The “first fruits of the season” represent the result of their fight for the freedom to have things as their own, and to enjoy the good things that life provides to them. The concept of unity is further reinforced by “we held hands with a stranger”. They celebrated with whoever was around, no longer worrying about whether the person was a friend or foe. Stranger or not, everyone revelled in the equal stature of all the people of South Africa. They shouted out their joy across waterfalls, across the country, and across the world. They no longer lived under the were tutelage of the whites in South Africa and they have the freedom to go about and do as they wish. This was what they wanted, and they fought for the opportunity to have the life that they deserved.

This new dawn brought them a feeling of peace and belonging. They had a solid root in their own land, and they had the confidence and ability to live there as they should. Their ancestors are those who lived through the suffering that the racists imposed upon them, and dreamt of better days. The ancestors are also those who sacrificed themselves in the fight for freedom, putting their lives on the line for the lives of others. These ancestors are beaming with pride, standing tall on the horizon, celebrating with the people of South Africa from afar.

In this stanza, Alliteration is used in “first fruits” and  travelling tall”.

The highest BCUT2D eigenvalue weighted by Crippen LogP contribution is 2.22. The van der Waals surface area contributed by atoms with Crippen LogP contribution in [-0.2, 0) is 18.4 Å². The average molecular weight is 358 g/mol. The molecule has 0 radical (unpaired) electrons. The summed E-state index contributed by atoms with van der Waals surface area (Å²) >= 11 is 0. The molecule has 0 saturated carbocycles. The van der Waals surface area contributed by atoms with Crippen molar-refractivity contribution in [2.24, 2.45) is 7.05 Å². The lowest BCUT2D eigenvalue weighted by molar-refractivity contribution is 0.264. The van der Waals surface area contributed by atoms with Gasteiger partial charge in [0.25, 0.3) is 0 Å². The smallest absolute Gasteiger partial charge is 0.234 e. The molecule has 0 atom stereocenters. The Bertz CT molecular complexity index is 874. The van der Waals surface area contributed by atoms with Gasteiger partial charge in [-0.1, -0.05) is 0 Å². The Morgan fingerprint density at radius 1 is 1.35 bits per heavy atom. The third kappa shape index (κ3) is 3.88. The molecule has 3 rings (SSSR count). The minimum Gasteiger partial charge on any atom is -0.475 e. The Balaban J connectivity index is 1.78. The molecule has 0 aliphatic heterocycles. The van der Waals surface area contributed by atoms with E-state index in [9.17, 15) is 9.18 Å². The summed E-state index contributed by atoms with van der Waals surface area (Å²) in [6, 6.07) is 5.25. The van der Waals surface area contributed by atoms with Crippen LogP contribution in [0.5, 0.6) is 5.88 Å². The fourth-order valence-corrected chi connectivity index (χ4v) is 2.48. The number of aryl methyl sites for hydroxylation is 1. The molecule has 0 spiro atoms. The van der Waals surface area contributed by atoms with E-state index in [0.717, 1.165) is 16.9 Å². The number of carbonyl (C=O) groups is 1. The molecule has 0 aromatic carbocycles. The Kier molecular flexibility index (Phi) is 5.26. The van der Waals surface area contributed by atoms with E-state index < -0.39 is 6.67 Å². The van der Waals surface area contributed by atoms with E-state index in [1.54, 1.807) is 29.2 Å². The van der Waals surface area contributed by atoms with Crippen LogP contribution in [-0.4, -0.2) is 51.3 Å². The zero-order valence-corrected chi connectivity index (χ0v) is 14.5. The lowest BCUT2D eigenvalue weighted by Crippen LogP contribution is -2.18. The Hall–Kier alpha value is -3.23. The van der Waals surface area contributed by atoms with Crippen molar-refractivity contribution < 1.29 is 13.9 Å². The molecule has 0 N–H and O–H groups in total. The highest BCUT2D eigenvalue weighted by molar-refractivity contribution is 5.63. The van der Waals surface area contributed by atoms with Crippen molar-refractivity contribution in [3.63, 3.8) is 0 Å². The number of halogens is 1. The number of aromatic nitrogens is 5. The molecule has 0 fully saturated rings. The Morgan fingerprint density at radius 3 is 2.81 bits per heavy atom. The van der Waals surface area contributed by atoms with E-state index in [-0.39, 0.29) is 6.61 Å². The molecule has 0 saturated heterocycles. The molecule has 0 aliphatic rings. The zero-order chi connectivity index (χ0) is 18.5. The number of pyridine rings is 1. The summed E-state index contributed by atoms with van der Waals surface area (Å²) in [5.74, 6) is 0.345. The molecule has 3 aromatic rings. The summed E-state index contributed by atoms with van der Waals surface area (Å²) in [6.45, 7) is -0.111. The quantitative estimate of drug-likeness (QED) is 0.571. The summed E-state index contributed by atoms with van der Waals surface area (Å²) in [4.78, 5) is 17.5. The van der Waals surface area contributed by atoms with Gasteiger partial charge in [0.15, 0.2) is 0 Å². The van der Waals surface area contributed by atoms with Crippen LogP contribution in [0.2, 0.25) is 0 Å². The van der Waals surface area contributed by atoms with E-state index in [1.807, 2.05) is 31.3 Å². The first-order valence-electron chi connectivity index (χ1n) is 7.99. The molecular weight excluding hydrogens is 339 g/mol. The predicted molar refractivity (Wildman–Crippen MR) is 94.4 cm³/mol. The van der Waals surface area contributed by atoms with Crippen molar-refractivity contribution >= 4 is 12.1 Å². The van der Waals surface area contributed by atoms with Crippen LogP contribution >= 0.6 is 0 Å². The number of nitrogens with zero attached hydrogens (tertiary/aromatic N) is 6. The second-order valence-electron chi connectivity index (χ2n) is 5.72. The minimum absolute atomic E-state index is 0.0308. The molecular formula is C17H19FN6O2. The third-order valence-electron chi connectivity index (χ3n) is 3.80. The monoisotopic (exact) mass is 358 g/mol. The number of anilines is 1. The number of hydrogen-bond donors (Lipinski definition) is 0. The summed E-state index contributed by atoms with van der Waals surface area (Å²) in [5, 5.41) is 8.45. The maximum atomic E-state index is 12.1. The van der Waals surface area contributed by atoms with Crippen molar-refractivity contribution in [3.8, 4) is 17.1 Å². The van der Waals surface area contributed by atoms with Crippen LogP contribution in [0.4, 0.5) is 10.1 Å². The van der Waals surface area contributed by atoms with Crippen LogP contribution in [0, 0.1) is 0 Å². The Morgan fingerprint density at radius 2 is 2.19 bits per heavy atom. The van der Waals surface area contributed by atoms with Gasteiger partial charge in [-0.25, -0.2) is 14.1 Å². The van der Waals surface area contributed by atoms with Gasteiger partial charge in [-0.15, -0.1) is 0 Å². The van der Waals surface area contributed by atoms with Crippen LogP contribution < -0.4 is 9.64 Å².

First Day After The War | About The Poet

Mazisi Kunene was born on 12 May 1930, in South Africa.

By the age of 11, he was already writing poems and stories in Zulu and had been published in several local newspapers. He was influenced by traditional Zulu poets and most of his work was written in Zulu and later translated into English.

Kunene was an anti-apartheid activist and was exiled in 1959 during the Apartheid regime. In 1966. His work was banned by the Apartheid government, and he was the organiser of the anti-apartheid movement in Europe and South Africa. Kunene was the head of the African United Front and was closely associated with the African National Congress. He was the main representative of the ANC in Europe and the United States.

His most famous work is the poem “Emperor Shaka the Great”. He was made Africa’s poet laureate in 1993 by UNESCO and became South Africa’s first poet laureate in 2005. Some of his notable works are “Anthem of the Decades: A Zulu Epic” and “The Ancestors and the Sacred Mountain: Poems

He died on 11 August 2006, in South Africa.